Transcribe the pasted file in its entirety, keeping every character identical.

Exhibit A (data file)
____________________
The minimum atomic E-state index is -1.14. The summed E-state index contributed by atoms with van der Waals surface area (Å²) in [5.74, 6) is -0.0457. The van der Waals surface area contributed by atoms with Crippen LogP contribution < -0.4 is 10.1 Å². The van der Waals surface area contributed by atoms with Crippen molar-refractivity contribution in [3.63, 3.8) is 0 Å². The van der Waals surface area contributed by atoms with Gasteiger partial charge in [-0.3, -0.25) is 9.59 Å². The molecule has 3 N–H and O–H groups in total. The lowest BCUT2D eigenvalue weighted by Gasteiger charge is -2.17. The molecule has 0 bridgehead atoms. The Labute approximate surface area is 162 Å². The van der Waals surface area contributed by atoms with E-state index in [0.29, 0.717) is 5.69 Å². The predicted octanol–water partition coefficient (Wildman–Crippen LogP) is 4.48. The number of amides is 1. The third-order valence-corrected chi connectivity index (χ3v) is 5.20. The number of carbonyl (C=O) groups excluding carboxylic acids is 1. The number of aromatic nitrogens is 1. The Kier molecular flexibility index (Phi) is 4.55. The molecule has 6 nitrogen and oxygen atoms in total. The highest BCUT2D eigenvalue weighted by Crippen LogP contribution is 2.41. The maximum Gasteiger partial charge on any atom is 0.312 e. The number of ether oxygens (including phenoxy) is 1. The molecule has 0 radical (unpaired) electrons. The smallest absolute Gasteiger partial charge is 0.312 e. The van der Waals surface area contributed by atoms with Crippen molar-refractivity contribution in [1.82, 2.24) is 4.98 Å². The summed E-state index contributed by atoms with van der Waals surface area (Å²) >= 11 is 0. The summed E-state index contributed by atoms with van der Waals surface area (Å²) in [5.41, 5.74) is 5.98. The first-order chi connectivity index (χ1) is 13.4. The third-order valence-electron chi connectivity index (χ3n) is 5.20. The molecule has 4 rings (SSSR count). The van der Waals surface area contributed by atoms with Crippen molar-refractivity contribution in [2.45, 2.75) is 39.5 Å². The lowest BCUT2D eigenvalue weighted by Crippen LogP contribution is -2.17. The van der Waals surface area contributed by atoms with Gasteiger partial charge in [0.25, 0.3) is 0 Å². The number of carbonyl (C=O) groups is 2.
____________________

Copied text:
The minimum atomic E-state index is -1.14. The summed E-state index contributed by atoms with van der Waals surface area (Å²) in [5.74, 6) is -0.0457. The van der Waals surface area contributed by atoms with Crippen LogP contribution < -0.4 is 10.1 Å². The van der Waals surface area contributed by atoms with Crippen molar-refractivity contribution in [3.63, 3.8) is 0 Å². The van der Waals surface area contributed by atoms with Gasteiger partial charge in [-0.3, -0.25) is 9.59 Å². The molecule has 3 N–H and O–H groups in total. The lowest BCUT2D eigenvalue weighted by Gasteiger charge is -2.17. The molecule has 0 bridgehead atoms. The Labute approximate surface area is 162 Å². The van der Waals surface area contributed by atoms with E-state index in [0.29, 0.717) is 5.69 Å². The predicted octanol–water partition coefficient (Wildman–Crippen LogP) is 4.48. The number of amides is 1. The third-order valence-corrected chi connectivity index (χ3v) is 5.20. The number of carbonyl (C=O) groups excluding carboxylic acids is 1. The number of aromatic nitrogens is 1. The Kier molecular flexibility index (Phi) is 4.55. The molecule has 6 nitrogen and oxygen atoms in total. The highest BCUT2D eigenvalue weighted by Crippen LogP contribution is 2.41. The maximum Gasteiger partial charge on any atom is 0.312 e. The number of ether oxygens (including phenoxy) is 1. The molecule has 0 radical (unpaired) electrons. The smallest absolute Gasteiger partial charge is 0.312 e. The van der Waals surface area contributed by atoms with Crippen molar-refractivity contribution in [1.82, 2.24) is 4.98 Å². The summed E-state index contributed by atoms with van der Waals surface area (Å²) >= 11 is 0. The summed E-state index contributed by atoms with van der Waals surface area (Å²) in [5.41, 5.74) is 5.98. The first-order chi connectivity index (χ1) is 13.4. The third-order valence-electron chi connectivity index (χ3n) is 5.20. The molecule has 4 rings (SSSR count). The van der Waals surface area contributed by atoms with Crippen molar-refractivity contribution in [2.45, 2.75) is 39.5 Å². The lowest BCUT2D eigenvalue weighted by Crippen LogP contribution is -2.17. The van der Waals surface area contributed by atoms with Gasteiger partial charge in [0.25, 0.3) is 0 Å². The number of carbonyl (C=O) groups is 2.